The Indian Super League (ISL) sees footballers of various nationalities come ply their trade in the country. Saturday’s media event in the city saw players and coaches from all eight teams take centre stage at the NSCI stadium, Worli. But the biggest cheer of the day went to 69-year-old Telif Fernandes. Why? Fernandes, a professional translator, makes sure nothing gets lost in translation when anyone wants to interact with the who’s who of the football tournament.
When it came to the Italian of Chennai coach Marco Materazzi, Fernandes was there to make the media feel at ease. Helping FC Goa’s Zico (manager) and Lucio get over their Portuguese dialect was none other than the Bandra resident. He once again came to the rescue of Cesar Farias’s (North East United manager) Spanish. No media interaction started without Fernandes. He was as important as the players.
The list doesn’t just end at English, Spanish, Italian and Portuguese. French, Hindi, Marathi, Gujarathi and Konkani makes it nine in all for Fernandes, who originally hails from Madgaon, Goa. Dressed in a black suit, Fernandes was all smiles. “English for you, my boy,” he bursts out laughing. “I was born in Goa so I learnt Portuguese and Konkani very soon. The school I went to also taught me English so that makes it three languages by the time I was a teenager.”
To pursue a future in electrical engineering, Fernandes made the trip to Mumbai in the late 60s where he studied at Sardar Patel College of Engineering. “This city taught me Marathi and Hindi. You can’t do without them over here.”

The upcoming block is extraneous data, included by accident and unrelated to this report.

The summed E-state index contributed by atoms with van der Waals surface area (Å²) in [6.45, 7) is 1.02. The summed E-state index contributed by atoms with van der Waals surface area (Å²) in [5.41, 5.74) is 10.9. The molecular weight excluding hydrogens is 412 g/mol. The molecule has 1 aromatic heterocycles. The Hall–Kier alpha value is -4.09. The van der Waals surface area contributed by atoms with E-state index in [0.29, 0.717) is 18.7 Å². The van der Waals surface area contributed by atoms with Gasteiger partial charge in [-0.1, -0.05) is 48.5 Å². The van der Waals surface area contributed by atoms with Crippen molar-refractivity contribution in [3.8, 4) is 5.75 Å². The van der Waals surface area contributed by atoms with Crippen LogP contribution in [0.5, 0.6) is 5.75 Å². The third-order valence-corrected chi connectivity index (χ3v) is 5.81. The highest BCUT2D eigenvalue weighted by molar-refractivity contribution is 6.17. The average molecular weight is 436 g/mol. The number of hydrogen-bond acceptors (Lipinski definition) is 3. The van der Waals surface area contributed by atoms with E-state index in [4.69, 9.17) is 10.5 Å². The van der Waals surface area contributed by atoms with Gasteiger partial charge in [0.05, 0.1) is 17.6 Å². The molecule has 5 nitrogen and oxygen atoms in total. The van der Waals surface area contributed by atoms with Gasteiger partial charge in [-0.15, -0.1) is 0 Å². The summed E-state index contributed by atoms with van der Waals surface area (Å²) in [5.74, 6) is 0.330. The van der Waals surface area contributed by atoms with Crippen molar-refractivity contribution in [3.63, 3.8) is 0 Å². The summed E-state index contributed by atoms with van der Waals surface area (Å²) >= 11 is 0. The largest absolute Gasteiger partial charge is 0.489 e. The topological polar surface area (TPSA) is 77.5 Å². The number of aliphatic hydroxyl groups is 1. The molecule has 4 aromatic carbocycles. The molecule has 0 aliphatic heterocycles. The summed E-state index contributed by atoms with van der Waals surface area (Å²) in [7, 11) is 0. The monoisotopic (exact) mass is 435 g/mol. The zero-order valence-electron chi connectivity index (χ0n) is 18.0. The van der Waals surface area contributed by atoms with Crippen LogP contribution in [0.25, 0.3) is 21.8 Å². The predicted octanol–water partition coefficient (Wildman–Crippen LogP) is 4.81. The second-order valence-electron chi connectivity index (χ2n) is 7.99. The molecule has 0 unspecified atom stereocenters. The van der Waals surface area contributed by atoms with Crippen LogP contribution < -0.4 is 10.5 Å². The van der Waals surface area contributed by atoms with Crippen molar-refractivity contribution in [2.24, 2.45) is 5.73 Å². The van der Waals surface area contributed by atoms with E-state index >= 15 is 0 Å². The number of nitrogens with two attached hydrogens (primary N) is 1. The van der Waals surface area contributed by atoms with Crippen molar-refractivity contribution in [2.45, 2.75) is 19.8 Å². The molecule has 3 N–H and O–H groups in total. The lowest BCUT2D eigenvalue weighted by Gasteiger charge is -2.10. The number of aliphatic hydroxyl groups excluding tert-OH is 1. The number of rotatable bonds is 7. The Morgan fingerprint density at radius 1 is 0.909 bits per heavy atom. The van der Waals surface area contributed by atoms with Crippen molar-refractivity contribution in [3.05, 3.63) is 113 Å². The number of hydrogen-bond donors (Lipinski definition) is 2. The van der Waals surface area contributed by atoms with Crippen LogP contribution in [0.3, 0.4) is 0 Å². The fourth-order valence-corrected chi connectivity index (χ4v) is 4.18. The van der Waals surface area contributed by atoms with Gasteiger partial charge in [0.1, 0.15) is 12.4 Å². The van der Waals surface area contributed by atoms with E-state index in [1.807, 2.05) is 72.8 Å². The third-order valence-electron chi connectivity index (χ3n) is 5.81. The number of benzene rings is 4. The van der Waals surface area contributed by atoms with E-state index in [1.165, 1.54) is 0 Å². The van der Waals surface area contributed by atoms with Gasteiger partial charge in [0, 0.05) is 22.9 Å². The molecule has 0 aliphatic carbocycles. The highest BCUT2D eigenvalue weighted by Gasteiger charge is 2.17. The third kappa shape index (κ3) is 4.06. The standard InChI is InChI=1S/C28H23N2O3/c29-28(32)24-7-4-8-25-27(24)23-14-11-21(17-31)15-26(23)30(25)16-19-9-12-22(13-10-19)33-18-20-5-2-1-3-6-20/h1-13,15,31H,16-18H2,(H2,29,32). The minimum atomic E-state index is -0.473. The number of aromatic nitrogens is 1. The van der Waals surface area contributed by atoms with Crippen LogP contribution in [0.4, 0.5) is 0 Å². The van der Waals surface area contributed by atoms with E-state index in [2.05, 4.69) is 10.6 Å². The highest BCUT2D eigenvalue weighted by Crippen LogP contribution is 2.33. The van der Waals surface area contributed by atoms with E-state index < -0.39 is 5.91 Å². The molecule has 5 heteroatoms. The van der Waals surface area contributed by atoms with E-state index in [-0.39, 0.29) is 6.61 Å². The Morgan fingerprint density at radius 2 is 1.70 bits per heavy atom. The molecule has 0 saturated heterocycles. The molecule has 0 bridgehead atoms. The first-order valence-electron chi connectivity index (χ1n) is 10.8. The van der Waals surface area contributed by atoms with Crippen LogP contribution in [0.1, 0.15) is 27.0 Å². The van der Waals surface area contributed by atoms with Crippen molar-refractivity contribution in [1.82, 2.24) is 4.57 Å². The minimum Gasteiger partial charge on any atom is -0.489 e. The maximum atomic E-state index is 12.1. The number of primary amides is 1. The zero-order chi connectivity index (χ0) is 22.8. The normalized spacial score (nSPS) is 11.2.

Wanting to learn more languages, Fernandes picked up French and Spanish. His expertise in the latter saw him land a job at the Spanish Embassy in New Delhi. “It’s a lovely language. Gracias (thanks). Languages like Spanish and Portuguese are a big help when you converse with South Americans. Football being the biggest example.”
Fernandes now has gone into teaching foreign languages professionally. He has his very own training institute named Language Lab that has been operational for the past 20 years in Bandra. “Spanish is the easiest. Portuguese and French are the toughest as there is too much grammatical syntax involved. That said, Portuguese and English is the language spoken at home. Even my son and daughter only know those two languages. I’m lucky that way.”
A Brazil and Goan football fan himself, Fernandes is well versed with the latest happenings in the beautiful game. “Knowing so many languages would come in handy on a day like this. Lovely. I’ve watched Dempo, Salgaocar play back home so I love it when I translate something in Portuguese. It feels nice to be the voice of Zico in a way,” he adds not before getting a pat on the back from FC Goa’s Elano blummer who says obrigado (thank you)